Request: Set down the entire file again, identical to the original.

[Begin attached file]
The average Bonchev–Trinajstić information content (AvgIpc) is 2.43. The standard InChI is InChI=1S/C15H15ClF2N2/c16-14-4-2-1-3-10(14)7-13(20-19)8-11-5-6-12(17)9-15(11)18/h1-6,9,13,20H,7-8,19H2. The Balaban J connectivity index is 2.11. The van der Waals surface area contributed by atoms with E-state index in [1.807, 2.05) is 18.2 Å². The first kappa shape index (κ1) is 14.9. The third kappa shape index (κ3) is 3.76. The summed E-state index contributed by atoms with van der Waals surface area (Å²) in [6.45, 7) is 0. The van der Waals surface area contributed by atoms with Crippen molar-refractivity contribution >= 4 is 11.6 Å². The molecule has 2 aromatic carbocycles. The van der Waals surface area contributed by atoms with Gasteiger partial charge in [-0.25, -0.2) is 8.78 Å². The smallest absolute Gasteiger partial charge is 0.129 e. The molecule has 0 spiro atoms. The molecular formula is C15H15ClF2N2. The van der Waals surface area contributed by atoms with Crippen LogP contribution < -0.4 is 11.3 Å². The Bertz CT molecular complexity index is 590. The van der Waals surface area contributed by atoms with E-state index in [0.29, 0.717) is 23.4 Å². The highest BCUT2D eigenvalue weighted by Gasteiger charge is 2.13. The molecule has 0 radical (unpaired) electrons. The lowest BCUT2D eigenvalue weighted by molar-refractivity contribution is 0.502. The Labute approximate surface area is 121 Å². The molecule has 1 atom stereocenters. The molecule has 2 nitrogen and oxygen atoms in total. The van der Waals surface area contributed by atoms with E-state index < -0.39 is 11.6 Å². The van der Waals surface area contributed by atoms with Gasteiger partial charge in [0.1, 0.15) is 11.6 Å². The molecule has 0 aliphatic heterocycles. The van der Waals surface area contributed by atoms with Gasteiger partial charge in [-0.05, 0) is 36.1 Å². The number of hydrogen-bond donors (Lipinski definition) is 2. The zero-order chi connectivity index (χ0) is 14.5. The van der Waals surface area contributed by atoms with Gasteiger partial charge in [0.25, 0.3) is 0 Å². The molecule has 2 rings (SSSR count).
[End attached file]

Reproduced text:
The average Bonchev–Trinajstić information content (AvgIpc) is 2.43. The standard InChI is InChI=1S/C15H15ClF2N2/c16-14-4-2-1-3-10(14)7-13(20-19)8-11-5-6-12(17)9-15(11)18/h1-6,9,13,20H,7-8,19H2. The Balaban J connectivity index is 2.11. The van der Waals surface area contributed by atoms with E-state index in [1.807, 2.05) is 18.2 Å². The first kappa shape index (κ1) is 14.9. The third kappa shape index (κ3) is 3.76. The summed E-state index contributed by atoms with van der Waals surface area (Å²) in [6.45, 7) is 0. The van der Waals surface area contributed by atoms with Crippen molar-refractivity contribution >= 4 is 11.6 Å². The molecule has 2 aromatic carbocycles. The van der Waals surface area contributed by atoms with Gasteiger partial charge in [-0.25, -0.2) is 8.78 Å². The smallest absolute Gasteiger partial charge is 0.129 e. The molecule has 0 spiro atoms. The molecular formula is C15H15ClF2N2. The van der Waals surface area contributed by atoms with Crippen LogP contribution < -0.4 is 11.3 Å². The Bertz CT molecular complexity index is 590. The van der Waals surface area contributed by atoms with E-state index in [0.29, 0.717) is 23.4 Å². The highest BCUT2D eigenvalue weighted by Gasteiger charge is 2.13. The molecule has 0 radical (unpaired) electrons. The lowest BCUT2D eigenvalue weighted by molar-refractivity contribution is 0.502. The Labute approximate surface area is 121 Å². The molecule has 1 atom stereocenters. The molecule has 2 nitrogen and oxygen atoms in total. The van der Waals surface area contributed by atoms with E-state index < -0.39 is 11.6 Å². The van der Waals surface area contributed by atoms with Gasteiger partial charge in [0.1, 0.15) is 11.6 Å². The molecule has 0 aliphatic heterocycles. The van der Waals surface area contributed by atoms with Gasteiger partial charge in [-0.05, 0) is 36.1 Å². The number of hydrogen-bond donors (Lipinski definition) is 2. The zero-order chi connectivity index (χ0) is 14.5. The van der Waals surface area contributed by atoms with Gasteiger partial charge in [0.25, 0.3) is 0 Å². The molecule has 2 rings (SSSR count).